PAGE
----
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Less than 14% of luxury shoppers using online channels, new report finds

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The majority of luxury shopping took place in stores worldwide last year with just 13.9% using online channels, the newly published RetailX Global Luxury Report 2024 has highlighted.

This should come as no surprise. The luxury market is as much about selling an image and a lifestyle as it is products: it is the ultimate in experienced selling. The store environment works as both a destination and a ‘theatre’ to deliver that experience, which encompasses everything from personalised shopping agents through to the packaging up of the purchased goods – often all done with a glass of champagne in hand. 

Another factor driving the overwhelming physicality of luxury retail is that as much as 40% of sales occur in travel hubs, offering the opportunity to tap into a new range of customers in airport duty free shops.

Desktop versus mobile
During the pandemic, luxury retailers were literally forced to shut up shop, with physical retail outlets closed and international travel suspended. This had a huge impact on the sector, which was forced to reach into its deep pockets and accelerate the rollout of ecommerce and mcommerce solutions.

Across the pandemic years, this led to an uptick in online luxury shopping, coinciding with an increasing interest in luxury goods among younger demographics. This has seen mobile become the dominant channel in online luxury retail, with 61% of those that do shop online using mobile to do so.

Regionally, there are also some marked differences in online luxury shopping habits. In Asia, which has a younger, wholly mobile-first luxury audience, mobile accounts for more than three quarters (76%) of online luxury sales. Here, luxury shoppers – who tend to be Millennials and Gen Z – use their mobiles for everything and there is a deep link between social media influence for luxury brands and luxury and affordable luxury shopping.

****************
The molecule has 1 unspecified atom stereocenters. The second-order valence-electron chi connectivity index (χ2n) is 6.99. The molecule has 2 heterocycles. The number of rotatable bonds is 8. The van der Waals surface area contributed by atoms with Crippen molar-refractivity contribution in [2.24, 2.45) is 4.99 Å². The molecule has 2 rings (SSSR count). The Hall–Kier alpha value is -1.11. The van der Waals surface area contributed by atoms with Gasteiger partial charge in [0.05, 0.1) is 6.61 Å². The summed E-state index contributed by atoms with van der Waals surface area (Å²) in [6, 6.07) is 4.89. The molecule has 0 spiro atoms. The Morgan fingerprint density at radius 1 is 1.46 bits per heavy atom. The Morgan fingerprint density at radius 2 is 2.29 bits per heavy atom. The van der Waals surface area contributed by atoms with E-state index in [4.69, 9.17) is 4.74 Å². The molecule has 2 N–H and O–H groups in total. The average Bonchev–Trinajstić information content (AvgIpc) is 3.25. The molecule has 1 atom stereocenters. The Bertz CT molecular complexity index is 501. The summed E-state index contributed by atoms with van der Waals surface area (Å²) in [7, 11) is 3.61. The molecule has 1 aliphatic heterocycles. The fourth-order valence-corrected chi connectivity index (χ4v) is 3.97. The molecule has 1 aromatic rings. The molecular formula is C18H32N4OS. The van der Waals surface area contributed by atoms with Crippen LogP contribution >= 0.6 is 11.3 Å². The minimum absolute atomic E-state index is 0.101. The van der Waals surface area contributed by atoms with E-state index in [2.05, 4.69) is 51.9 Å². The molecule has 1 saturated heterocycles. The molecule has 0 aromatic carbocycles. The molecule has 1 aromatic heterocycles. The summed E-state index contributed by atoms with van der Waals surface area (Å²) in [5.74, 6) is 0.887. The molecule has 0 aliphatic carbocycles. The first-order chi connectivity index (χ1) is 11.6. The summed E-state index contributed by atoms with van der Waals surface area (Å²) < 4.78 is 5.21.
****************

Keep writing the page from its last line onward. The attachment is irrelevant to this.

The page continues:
High-end smartphones are also the preserve of better-off shoppers, who tend to be more tech savvy and more inclined to use their smartphones than a desktop to shop. This is seen across all regions among younger shoppers, many of whom are mobile first and heavily influenced by the social media they consume on their smartphones. Where the mobile/desktop split shifts is where markets have a broader age range of shoppers.

In North America, for instance, the split between mobile and desktop is almost 50:50, reflecting how the luxury market there is split reasonably evenly across age groups. In Europe, which tends to attract an older demographic of domestic luxury shoppers, desktop is still the preferred channel for luxury purchases, accounting for 53%, an albeit small number, of online sales.

This is an except from the RetailX Global Luxury Report 2024, authored by Paul Skeldon. Download the full report for a look at consumer behaviour, the channels and devices used to make purchases, sustainability, predictions of consumer change and 22 in-depth company case studies.

This report aims to give senior retailers both insight of a market worth $354.81bn as well as details on how the major players are reacting to economic forces and are using technology and customer experience to differentiate their products and increase sales.

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